John Wooden's view from retirement on basketball, discipline
When Coach John Wooden was winning 10 national college basketball championships in his last 12 years at UCLA, he was considered a genius -- the best of his time at what he was doing. Even today, 11 years after his retirement, people still listen when the Wizard of Westwood speaks. As the 1986 NCAA tournament got under way at various sites throughout the country this week, Wooden gave an interview to the Monitor in which he said that today's kids are looking for a sense of direction; that college basketball has become too physical; and that most coaches (probably because they are on TV so much) have become the worst kind of actors.
He also provided his own answer to the question of athletes and drug testing. ``If they don't want to be tested, don't let them play,'' he said.
``Having worked with young people all my life, I can tell you for a fact that today's kids are crying out for discipline, and most of the time they aren't getting it,'' Wooden explained. ``They aren't getting the direction they need at home or from most of their teachers. And until we give them the proper standards to live by, we will continue to be a nation whose young people will be in and out of trouble.
``Sometimes I wonder if most people even know what real discipline is,'' continued the man who was a three-time All-American guard at Purdue before graduating in 1932, and who holds the distinction of being a member of the Basketball Hall of Fame as both a player and a coach.
``The purpose of discipline isn't to punish but to correct. It's not there to be used to antagonize an individual, but to help and improve him. It's not yelling at someone, because that kind of approach never gets you anywhere. You can only get the response you want by acting fairly and rationally.''
Wooden's teams, like the man who masterminded them, always came prepared. Occasionally they were outscored, but seldom if ever were they outplayed or outhustled. The emphasis was on discipline, hard work, aggressive defense, team play, and getting everyone on the court involved as a unit. Nobody on those UCLA teams ever stood around looking bored. And the proof of the system can be seen in the results: Not only did the Bruins win all those titles, but 24 of their players eventually became first-team All Americans.
Asked about today's brand of college basketball, Wooden replied: ``To me it suffers from two things -- too much physical contact that interrupts the flow of the game and too much individual showmanship. I'm interested in teamwork; in the rhythm of the game; in the beauty of watching a play unfold that eventually leads to a basket.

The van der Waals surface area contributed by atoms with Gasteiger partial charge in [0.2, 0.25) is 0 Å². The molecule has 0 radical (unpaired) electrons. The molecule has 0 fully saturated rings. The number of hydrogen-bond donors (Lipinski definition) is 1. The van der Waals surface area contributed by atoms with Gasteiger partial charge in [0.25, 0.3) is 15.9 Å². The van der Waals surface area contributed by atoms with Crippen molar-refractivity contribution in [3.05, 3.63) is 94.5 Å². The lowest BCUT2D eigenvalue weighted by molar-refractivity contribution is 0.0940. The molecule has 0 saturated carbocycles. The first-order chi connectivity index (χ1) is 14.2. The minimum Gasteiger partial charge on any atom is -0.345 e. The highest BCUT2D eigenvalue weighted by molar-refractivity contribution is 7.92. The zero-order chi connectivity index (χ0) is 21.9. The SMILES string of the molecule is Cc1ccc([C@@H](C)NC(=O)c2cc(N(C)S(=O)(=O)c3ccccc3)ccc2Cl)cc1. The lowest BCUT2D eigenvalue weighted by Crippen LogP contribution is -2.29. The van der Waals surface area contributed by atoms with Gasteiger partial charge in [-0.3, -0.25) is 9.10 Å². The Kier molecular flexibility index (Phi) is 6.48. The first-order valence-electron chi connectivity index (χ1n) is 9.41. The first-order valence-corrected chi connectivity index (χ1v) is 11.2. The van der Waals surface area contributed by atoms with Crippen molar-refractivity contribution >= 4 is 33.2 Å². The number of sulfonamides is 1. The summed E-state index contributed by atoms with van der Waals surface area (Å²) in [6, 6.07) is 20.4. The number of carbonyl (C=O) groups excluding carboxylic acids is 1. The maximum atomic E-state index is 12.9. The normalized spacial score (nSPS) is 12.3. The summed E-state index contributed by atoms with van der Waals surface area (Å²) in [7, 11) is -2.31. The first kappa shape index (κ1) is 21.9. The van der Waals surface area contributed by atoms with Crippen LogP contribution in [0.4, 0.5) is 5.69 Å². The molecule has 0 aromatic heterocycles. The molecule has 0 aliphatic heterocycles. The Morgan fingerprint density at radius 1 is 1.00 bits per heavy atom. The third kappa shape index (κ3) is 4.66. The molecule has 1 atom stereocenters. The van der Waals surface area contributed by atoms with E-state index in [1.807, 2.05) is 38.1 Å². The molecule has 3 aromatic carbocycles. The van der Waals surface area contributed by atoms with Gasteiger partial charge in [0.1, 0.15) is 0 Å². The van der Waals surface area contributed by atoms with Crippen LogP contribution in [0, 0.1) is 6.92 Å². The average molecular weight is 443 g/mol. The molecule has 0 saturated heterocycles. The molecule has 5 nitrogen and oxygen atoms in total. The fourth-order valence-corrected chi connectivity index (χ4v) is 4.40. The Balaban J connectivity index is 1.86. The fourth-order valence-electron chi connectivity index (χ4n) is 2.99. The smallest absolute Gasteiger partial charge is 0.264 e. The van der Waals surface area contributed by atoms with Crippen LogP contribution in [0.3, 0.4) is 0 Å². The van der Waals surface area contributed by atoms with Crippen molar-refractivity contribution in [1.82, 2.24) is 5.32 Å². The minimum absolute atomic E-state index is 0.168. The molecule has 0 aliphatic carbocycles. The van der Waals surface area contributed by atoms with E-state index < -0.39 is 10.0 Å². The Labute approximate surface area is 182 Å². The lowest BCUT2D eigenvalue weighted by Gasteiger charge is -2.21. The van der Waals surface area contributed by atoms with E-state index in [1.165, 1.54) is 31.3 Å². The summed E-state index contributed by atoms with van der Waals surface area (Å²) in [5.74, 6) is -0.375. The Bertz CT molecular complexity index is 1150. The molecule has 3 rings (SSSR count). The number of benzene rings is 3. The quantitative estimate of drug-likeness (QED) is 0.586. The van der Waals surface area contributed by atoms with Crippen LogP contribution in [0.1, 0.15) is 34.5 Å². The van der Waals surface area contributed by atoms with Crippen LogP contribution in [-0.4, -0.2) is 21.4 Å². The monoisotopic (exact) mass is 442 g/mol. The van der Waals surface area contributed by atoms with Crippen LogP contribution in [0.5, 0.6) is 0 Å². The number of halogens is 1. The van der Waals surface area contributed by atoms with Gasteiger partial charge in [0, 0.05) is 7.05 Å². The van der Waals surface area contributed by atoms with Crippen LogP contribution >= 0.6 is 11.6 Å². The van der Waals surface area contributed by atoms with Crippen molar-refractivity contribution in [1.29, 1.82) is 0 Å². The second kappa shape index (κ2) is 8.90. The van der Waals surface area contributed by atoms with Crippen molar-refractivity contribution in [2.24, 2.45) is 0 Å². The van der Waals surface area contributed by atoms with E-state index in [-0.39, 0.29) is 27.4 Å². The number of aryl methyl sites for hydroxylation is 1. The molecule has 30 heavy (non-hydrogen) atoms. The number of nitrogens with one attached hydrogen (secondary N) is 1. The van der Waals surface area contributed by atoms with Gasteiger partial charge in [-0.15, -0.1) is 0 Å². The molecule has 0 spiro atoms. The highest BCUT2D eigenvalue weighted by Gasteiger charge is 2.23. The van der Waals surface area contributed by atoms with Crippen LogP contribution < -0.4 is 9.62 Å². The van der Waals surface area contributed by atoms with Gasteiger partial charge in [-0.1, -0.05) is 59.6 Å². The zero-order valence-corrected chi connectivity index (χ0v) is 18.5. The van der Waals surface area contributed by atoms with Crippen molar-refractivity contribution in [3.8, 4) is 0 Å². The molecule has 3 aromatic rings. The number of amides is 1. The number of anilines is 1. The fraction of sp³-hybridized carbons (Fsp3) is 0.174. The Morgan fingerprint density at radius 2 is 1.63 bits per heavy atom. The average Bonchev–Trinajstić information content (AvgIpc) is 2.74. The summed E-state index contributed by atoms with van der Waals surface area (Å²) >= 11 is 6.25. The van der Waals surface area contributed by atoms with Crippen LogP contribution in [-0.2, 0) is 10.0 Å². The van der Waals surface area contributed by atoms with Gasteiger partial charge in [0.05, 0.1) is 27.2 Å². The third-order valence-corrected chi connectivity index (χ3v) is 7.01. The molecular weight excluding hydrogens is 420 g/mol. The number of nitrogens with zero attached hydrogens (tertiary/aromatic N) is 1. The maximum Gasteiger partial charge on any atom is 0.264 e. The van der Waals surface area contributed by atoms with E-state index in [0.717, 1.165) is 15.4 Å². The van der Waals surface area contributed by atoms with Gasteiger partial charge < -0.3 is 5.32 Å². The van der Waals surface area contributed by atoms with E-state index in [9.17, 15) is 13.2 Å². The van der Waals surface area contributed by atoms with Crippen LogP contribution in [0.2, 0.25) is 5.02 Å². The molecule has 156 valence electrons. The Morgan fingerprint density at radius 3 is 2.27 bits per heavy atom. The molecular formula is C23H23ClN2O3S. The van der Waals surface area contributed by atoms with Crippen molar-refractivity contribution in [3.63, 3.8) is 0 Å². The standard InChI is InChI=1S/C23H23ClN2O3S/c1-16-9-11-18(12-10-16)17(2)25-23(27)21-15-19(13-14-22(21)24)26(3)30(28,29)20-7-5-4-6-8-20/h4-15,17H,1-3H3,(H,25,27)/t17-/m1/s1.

``If you're big enough and strong enough, anyone can slam-dunk. It isn't hard, and it calls attention to the man doing it. What I see mostly are too many individuals out on the court and not enough team play. And I see coaches who have stopped coaching so they can become actors and get the TV cameras turned on them. Most of them have forgotten what the game and their responsibilities are all about.''
While Wooden was putting together 120 victories in 124 games during one stretch at UCLA, there were the usual stories that anyone could have done it with the kind of material at his disposal. Always there were references to his great centers: Lew Alcindor (later to become Kareem Abdul-Jabbar) and Bill Walton.
So how come those great Ohio State teams with Jerry Lucas and John Havlicek were able to win only one national title and the University of Kansas never did reach that level with Wilt Chamberlain? Sometimes, even when the material is there, it can't be taught to ride a bicycle built for five.
For those who have often wondered if it isn't easier for a coach to mold five nearly equally talented young men into a championship team than one dominated by a superstar like Abdul-Jabbar or Walton, Wooden has an explanation.
``If Abdul-Jabbar and Walton hadn't been willing to sacrifice themselves for the good of the team, it could have been very tough on the coach,'' Wooden said. ``But when people of that caliber come in and do everything you ask them in practice, it makes it almost impossible for your other players to give anything less than their best. And in games, the only thing Kareem and Bill ever wanted to do was win.''
Although Wooden refused to name the two National Basketball Association teams that tried to hire him as coach, he was not reluctant to explain how he arrived at his decision to stay with college basketball.
``I was interested in the pros at the time because it seemed like such a big thing,'' said Wooden, who had 620 wins against only 147 losses during 27 years at UCLA. ``Financially, as I told my family, it was a tremendous opportunity, and I could do a lot more for them personally if I took the job.
``But I left the actual decision entirely up to my wife and children,'' he added. ``They talked things over among themselves and decided it would be best for me to stay at UCLA. Of course, I knew when I asked them what their answer would be!''
Wooden's success as a basketball coach was always based on upsetting the tempo and style of his opponents. He did this by creating a running team, by stressing that his players control both backboards, and by keeping team mistakes to a minimum. His teams were also known for the way they continually harassed the man with the ball and how they always seemed to play as hard at the end of a game as they had at the beginning. Unlike most coaches, he never considered scouting opponents a top priority.
Not long ago, I heard Wooden praised to the skies at a luncheon in his honor in Los Angeles. When the microphone was finally passed to him for a few comments, he replied: ``I hope the good Lord will forgive my introducer for overpraising me and me for enjoying it so much!''